At pp. 60-61. The debtors' characterization of the UMWA's Motion as an attempt to pierce the corporate veil is "not entirely apt", and does not address the critical factors to be considered in determining whether cases should be substantively consolidated. The UMWA fails in this regard as well, since its entire argument is couched in terms either of piercing the corporate veil or determining whether related entities are single or common employers, a labor issue.
The critical factors set out above were enunciated in the leading case of In re Augie/Restivo Baking Co., Ltd., 860 F.2d 515, 518-521 (2nd Cir. 1988). The court therein found that the course of dealing and expectations of the parties did not justify substantive consolidation of the cases of two debtors, where one creditor's loans to one debtor were based solely on that debtor's financial condition. Further, at the time the loans were made, the creditor had no knowledge of negotiations between that debtor and an unrelated debtor to form a combined company, a creditor of the combined companies also operated on the assumption that it was dealing with a separate entity, and consolidation would render the first creditor's undersecured loan subordinate to the second creditor's super-priority administrative debt extended to combine the companies. Consolidation would not result in equitable treatment of all creditors.
Another standard has been set forth in Eastgroup Properties v. Southern Motel Assoc., Ltd., 935 F.2d 245 (11th Cir. 1991). There the court stated that "...the proponent of substantive consolidation must show that (1) there is substantial identity between the entities to be consolidated; and (2) consolidation is necessary to avoid some harm or to realize some benefit." At page 249. The court goes on to state that once this showing is made, the proponent has made a prima facie case for consolidation, and it is then up to an objecting creditor to show reliance on the separate credit of one entity and prejudice by consolidation.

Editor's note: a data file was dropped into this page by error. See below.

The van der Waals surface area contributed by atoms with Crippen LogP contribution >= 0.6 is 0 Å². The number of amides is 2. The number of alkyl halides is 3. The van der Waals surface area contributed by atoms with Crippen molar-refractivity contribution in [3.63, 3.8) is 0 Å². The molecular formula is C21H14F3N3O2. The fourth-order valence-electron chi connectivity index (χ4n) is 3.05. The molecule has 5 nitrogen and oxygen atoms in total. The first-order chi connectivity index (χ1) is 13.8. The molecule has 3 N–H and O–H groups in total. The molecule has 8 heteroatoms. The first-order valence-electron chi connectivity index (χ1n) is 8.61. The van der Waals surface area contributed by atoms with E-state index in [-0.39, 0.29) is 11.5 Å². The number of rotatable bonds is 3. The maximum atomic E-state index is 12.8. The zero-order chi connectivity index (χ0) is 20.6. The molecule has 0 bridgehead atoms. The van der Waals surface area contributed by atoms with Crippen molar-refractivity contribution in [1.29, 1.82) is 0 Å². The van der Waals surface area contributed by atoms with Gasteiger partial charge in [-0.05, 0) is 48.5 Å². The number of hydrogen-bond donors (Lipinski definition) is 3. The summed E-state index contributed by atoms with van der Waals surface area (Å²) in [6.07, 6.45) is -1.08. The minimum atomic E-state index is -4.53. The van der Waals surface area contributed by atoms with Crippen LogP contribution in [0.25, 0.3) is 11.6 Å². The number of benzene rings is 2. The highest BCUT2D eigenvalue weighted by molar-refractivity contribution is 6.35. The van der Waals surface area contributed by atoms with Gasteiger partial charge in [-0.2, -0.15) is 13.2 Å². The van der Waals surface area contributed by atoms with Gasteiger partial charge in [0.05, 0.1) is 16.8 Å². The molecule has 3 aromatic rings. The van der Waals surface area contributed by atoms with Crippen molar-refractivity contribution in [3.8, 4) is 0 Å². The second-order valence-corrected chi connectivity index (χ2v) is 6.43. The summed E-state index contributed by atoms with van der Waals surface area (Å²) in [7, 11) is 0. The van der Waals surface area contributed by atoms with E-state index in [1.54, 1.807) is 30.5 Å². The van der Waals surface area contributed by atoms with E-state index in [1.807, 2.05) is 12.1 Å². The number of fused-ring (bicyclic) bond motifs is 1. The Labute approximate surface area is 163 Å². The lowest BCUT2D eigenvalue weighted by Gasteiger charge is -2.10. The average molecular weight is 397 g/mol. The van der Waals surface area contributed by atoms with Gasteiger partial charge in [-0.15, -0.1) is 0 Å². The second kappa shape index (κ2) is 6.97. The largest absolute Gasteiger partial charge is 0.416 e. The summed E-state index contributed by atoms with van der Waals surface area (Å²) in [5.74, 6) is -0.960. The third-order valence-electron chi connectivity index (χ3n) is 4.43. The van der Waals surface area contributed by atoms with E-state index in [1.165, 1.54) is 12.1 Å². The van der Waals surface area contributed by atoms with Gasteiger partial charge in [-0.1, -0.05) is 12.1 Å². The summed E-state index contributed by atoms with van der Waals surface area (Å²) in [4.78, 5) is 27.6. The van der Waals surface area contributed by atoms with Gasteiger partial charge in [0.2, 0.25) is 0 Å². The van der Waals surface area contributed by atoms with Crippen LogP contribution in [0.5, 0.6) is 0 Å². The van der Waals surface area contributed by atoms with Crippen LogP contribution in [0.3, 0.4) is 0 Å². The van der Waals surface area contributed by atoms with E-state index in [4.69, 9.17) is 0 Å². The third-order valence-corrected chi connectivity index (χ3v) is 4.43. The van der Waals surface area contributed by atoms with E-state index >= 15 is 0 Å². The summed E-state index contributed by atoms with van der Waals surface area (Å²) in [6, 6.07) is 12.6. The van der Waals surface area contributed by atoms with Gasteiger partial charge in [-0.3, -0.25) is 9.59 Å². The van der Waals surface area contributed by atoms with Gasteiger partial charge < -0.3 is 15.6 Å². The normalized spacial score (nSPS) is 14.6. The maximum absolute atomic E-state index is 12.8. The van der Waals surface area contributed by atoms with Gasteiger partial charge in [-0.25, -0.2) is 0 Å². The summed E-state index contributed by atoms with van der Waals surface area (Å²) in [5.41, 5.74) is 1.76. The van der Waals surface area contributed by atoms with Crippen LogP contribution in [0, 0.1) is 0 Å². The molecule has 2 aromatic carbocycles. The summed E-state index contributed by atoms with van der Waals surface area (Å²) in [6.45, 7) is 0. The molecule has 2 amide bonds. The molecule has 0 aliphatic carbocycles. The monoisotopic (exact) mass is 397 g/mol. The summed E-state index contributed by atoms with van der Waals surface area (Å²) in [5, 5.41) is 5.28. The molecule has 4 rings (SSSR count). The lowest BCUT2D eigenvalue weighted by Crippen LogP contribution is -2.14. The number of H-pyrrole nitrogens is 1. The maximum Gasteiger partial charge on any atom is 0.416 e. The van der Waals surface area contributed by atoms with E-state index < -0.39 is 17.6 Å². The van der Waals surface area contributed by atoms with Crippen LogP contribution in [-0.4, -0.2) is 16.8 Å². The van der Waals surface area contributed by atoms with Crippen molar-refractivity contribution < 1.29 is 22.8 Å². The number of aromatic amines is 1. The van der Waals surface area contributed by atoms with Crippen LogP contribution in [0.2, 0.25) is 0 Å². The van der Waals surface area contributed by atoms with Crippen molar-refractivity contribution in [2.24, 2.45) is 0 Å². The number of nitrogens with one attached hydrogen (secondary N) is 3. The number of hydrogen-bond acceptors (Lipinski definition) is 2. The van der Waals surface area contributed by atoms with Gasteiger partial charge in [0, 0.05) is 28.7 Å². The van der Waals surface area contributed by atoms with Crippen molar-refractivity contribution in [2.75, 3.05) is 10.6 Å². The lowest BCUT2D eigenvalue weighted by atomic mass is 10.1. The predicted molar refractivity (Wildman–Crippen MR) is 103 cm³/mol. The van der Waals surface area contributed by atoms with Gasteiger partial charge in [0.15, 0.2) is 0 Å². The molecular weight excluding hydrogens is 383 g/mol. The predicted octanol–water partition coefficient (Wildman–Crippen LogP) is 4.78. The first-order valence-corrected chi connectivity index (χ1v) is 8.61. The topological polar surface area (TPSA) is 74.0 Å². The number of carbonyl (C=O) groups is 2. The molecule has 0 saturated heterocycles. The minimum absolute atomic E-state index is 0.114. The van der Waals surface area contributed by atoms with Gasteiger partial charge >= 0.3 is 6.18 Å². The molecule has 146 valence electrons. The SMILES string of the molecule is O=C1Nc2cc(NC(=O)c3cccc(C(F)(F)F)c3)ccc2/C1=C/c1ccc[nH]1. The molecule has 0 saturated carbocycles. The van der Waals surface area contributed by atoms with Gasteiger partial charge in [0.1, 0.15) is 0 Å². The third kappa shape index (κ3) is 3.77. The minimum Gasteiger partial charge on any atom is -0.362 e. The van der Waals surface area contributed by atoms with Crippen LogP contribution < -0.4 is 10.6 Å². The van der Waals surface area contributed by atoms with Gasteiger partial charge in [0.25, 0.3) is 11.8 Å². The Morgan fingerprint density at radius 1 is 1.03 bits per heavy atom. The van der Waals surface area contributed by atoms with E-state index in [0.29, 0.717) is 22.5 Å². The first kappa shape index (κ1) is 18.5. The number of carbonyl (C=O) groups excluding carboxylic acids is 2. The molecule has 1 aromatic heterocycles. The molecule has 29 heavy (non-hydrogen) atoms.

In the case at bar, the usual circumstances surrounding an application for consolidation are not present, as a creditor is seeking consolidation and the debtors are resisting. None of the other creditors of either debtor has registered an objection to consolidation. The UMWA has not addressed the issue of whether consolidation will result in the equitable treatment of all creditors. In re Augie/Restivo Baking Company, Ltd., supra, p. 518. The UMWA has certainly not made a "prima facie case" for consolidation. The debtors, on the other hand, have raised the issue of whether substantive consolidation would impair the claims of debtor Sun Glo's unsecured creditors which dealt solely with it.
In conclusion, having reviewed the controlling case law on the subject and having determined that the UMWA has not, by any of the standards set forth therein, established that substantive consolidation is required in this matter, it is the opinion of this Court that the UMWA's Motion to Consolidate Claims for Substantive Purposes and to Hold Sun Glo Coal Company Equally and Jointly Liable with Trojan Mining and Processing, Inc., for Labor Debt should be overruled. An order in conformity with this opinion will be entered separately.
By the Court -
James R. Hampton, Esq.
James B. Ratliff, Esq.